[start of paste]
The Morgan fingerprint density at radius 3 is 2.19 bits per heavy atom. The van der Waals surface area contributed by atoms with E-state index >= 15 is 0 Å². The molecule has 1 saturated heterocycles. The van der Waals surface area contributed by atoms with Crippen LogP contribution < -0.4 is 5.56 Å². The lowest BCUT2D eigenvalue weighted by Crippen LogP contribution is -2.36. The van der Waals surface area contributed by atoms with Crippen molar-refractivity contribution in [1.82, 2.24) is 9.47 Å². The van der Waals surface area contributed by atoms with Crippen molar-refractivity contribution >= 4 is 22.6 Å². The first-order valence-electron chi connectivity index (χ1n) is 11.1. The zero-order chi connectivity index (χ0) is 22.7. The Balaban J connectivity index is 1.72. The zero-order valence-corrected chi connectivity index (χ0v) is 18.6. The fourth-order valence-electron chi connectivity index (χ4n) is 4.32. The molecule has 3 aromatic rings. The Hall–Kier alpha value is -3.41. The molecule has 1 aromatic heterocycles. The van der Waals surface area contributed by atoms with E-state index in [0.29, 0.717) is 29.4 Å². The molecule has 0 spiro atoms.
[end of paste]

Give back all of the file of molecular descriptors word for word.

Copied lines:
The Morgan fingerprint density at radius 3 is 2.19 bits per heavy atom. The van der Waals surface area contributed by atoms with E-state index >= 15 is 0 Å². The molecule has 1 saturated heterocycles. The van der Waals surface area contributed by atoms with Crippen LogP contribution < -0.4 is 5.56 Å². The lowest BCUT2D eigenvalue weighted by Crippen LogP contribution is -2.36. The van der Waals surface area contributed by atoms with Crippen molar-refractivity contribution in [1.82, 2.24) is 9.47 Å². The van der Waals surface area contributed by atoms with Crippen molar-refractivity contribution >= 4 is 22.6 Å². The first-order valence-electron chi connectivity index (χ1n) is 11.1. The zero-order chi connectivity index (χ0) is 22.7. The Balaban J connectivity index is 1.72. The zero-order valence-corrected chi connectivity index (χ0v) is 18.6. The fourth-order valence-electron chi connectivity index (χ4n) is 4.32. The molecule has 3 aromatic rings. The Hall–Kier alpha value is -3.41. The molecule has 1 aromatic heterocycles. The van der Waals surface area contributed by atoms with E-state index in [0.29, 0.717) is 29.4 Å². The molecule has 0 spiro atoms.